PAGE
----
cars around me, incase an object, like a torn off

tire tread or a couch, appears in front of me. The

escape path is always changing as traffic and road

conditions change and if I find that there are no

escape routes, I will double my following distance.

Number 5 is to stay out of blind spots.

Surprisingly, I noticed that half of the drivers on

the road dont do a head check in their blind spots

before changing lanes.

Sometimes, they are so

distracted that they are lane departing so its a

good idea to always stay out of their blind spots.

Once in a while, I will notice that they will check

using that mirror giving me a bit of an assurance

that I have been noticed. Staying out of their blind

spot also ensures that I am not blocking their

escape route.

Number 6. Cruise in the blocking position.

If youre not a rider yet, a blocking position is

the tire track closest to the next lane.

This is why

you will notice bikers almost never ride in the

center of a lane. They are always riding in one tire

track.

I stay in the blocking position of my lane so that I

am more visible to drivers in the next lane. At

first, this was nerve wracking because I knew that

me and my bike cannot reallyblocka car.

All I can do is put my faith in the other drivers

that as long as they see me, they will avoid me.

And in contrast, if I were to ride in the non-

blocking position,

it is more likely for another vehicle to merge into

my lane because they didnt see me.

Number 7. Use the far tire track when passing.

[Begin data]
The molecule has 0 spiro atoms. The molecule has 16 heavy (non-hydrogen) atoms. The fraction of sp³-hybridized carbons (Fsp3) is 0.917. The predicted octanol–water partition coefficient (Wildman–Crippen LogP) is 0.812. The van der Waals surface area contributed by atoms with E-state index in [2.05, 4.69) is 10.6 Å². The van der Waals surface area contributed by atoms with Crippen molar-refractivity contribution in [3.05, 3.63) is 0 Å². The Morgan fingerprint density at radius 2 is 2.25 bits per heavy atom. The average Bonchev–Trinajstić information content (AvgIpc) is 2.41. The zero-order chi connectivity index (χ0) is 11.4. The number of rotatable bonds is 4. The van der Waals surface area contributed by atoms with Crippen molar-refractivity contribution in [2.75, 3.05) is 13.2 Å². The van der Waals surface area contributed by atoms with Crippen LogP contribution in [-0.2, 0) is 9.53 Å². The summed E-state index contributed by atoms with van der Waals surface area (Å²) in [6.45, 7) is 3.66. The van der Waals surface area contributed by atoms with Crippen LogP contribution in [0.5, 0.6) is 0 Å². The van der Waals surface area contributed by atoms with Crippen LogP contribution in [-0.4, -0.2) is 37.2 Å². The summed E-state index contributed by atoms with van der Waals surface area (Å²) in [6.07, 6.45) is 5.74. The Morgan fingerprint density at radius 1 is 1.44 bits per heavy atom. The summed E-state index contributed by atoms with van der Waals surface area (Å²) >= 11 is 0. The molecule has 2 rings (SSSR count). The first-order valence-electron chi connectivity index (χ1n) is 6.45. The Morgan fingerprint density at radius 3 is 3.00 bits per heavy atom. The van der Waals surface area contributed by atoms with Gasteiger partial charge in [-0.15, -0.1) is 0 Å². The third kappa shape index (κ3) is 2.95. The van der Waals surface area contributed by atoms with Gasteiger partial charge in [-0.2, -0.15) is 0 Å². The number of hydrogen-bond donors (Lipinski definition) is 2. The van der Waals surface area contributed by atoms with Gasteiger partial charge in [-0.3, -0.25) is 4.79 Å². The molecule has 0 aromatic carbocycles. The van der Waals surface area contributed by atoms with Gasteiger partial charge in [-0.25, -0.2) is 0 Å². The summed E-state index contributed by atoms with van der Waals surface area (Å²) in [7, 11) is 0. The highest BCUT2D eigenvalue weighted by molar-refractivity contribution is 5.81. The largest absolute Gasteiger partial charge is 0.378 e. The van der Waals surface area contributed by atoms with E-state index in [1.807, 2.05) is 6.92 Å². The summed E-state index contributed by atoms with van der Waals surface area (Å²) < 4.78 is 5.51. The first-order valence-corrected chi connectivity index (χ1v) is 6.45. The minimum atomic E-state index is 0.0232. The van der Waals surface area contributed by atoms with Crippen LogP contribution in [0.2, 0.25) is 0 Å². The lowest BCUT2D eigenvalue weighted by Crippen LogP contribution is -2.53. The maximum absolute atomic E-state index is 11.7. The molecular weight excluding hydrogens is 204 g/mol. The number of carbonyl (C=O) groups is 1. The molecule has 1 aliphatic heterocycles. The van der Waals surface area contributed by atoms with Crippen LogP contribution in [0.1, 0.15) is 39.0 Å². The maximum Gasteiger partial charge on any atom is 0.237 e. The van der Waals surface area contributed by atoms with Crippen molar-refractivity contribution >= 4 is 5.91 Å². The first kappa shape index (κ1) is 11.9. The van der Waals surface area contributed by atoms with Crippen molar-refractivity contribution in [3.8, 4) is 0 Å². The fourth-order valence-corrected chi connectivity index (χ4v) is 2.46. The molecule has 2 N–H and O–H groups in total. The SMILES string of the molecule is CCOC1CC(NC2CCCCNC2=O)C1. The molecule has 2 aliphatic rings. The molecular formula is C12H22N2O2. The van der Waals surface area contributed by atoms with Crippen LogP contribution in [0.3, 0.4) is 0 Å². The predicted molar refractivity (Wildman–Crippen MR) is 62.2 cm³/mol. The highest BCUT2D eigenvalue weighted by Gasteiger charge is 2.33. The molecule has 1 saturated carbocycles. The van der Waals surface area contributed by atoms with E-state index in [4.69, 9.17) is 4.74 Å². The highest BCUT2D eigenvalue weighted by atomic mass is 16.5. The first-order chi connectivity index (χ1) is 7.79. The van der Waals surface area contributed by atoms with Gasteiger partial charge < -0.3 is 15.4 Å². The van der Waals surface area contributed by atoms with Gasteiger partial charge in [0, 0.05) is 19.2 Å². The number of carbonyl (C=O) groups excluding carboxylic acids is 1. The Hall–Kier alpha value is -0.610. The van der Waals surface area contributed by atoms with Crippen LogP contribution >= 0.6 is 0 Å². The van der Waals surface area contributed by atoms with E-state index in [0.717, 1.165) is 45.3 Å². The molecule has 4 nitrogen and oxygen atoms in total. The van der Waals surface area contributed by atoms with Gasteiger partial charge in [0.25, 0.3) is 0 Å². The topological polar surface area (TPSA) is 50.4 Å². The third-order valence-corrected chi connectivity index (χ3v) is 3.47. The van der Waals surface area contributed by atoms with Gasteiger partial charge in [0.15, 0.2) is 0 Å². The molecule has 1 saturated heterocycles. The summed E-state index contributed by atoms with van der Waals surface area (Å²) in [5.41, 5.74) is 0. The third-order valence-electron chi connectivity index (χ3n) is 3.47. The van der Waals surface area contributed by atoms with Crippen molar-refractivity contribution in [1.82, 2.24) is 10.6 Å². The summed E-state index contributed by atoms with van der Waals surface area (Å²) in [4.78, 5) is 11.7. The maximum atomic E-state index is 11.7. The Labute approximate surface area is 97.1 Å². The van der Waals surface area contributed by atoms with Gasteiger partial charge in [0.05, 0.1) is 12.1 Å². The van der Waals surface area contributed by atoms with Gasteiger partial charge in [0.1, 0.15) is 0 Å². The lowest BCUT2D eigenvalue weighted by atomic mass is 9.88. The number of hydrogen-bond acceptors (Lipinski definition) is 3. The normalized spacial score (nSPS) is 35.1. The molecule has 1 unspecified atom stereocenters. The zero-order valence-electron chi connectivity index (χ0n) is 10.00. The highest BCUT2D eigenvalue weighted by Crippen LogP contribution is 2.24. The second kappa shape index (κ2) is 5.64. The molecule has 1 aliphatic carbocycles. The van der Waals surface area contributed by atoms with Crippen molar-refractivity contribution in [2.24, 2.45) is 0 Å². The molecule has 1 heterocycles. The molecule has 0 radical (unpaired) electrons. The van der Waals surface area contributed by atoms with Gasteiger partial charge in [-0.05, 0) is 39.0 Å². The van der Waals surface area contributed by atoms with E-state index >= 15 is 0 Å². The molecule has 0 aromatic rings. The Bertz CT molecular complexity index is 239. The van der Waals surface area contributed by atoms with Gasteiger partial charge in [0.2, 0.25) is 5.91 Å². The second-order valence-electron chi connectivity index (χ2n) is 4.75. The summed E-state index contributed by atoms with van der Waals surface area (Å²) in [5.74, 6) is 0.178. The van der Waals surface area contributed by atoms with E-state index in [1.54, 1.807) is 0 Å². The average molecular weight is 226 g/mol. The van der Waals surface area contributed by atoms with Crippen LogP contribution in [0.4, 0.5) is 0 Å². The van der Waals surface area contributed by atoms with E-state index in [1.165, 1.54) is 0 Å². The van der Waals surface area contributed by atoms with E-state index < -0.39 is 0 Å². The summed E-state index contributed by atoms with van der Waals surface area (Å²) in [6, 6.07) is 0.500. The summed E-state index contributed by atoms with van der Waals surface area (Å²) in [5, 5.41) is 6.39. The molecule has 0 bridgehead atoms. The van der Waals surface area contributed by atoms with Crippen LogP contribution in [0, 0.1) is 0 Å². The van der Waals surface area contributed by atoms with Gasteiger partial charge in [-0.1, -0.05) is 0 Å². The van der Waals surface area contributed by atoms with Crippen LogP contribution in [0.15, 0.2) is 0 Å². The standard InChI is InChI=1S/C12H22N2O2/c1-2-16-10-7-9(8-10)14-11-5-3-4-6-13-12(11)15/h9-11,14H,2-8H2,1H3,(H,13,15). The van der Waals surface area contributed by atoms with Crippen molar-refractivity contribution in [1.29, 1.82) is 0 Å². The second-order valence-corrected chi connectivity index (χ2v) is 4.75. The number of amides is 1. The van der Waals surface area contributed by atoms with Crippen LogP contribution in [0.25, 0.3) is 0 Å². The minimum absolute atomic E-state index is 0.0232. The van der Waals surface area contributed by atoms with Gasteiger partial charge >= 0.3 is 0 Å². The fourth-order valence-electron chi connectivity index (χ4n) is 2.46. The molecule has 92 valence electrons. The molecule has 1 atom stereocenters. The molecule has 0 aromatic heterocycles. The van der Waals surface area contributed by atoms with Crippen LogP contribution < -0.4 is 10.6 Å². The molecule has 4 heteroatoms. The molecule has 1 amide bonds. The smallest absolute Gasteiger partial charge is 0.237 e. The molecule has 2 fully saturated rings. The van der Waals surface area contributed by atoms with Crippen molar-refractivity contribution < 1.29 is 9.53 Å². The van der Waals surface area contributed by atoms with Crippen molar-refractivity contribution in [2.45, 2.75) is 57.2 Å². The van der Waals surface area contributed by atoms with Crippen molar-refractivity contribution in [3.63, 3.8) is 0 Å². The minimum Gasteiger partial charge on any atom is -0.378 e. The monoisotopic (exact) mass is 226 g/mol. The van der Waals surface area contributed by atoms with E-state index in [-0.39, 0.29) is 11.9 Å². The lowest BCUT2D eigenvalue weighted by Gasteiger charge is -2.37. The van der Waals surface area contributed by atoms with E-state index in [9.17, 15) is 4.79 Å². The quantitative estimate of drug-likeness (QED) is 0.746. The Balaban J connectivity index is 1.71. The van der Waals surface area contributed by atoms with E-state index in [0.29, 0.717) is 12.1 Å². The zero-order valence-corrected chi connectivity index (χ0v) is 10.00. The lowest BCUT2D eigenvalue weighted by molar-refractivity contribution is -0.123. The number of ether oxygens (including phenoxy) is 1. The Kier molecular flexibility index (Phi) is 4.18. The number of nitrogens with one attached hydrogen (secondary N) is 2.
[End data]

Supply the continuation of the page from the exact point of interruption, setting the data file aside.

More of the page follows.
When traffic in my lane starts going faster than the

other lane, I wait for the next spot ahead to become

available first.

Then, I switch to the far tire track, accelerate

through the blind spot, and then back down to the

flow of traffic until I reach the next available

spot,

and then back into my blocking position.

This makes my bike more audible while passing,

it also limits the time I spend in the blind spot,

and gives the vehicle in the other lane more room in

case it makes an unsafe lane change.

Number 8 is to have an escape route while stopped.

I stay a half car length behind the car ahead of me

at a stop light.

And I try to make myself more visible by stepping on my rear brake.

And if the approaching vehicle appears to be going

too fast, I will have enough room to maneuver out of

the lane, or ditch the bike.

Looking back during my first commute on highway 401

was in mid summer of last year during morning rush

hour.

And by that time, Ive already had 2 months of seat

time riding to and from work on the streets

developing good riding habits.

And it did pay off when I finally rode on the

highway.

Luckily, school was out, so that first ride was

mostly uneventful.

No one cut me off, no sudden stops, and there were

no accidents. I would like to think that my

defensive riding had a lot to do with it.

Anyway, all of this to say that I want as much

reasonable space as possible all around me.

Overall, I feel that my riding habits are defensive

enough, but if youre an experienced rider, I would

like to hear from you so go ahead and share your

thoughts in the comments section.

And if you liked this video, please hit that like

button or better yet, hit that subscribe button and

Ill see you in my next video.

As always, ride safe and thanks for watching.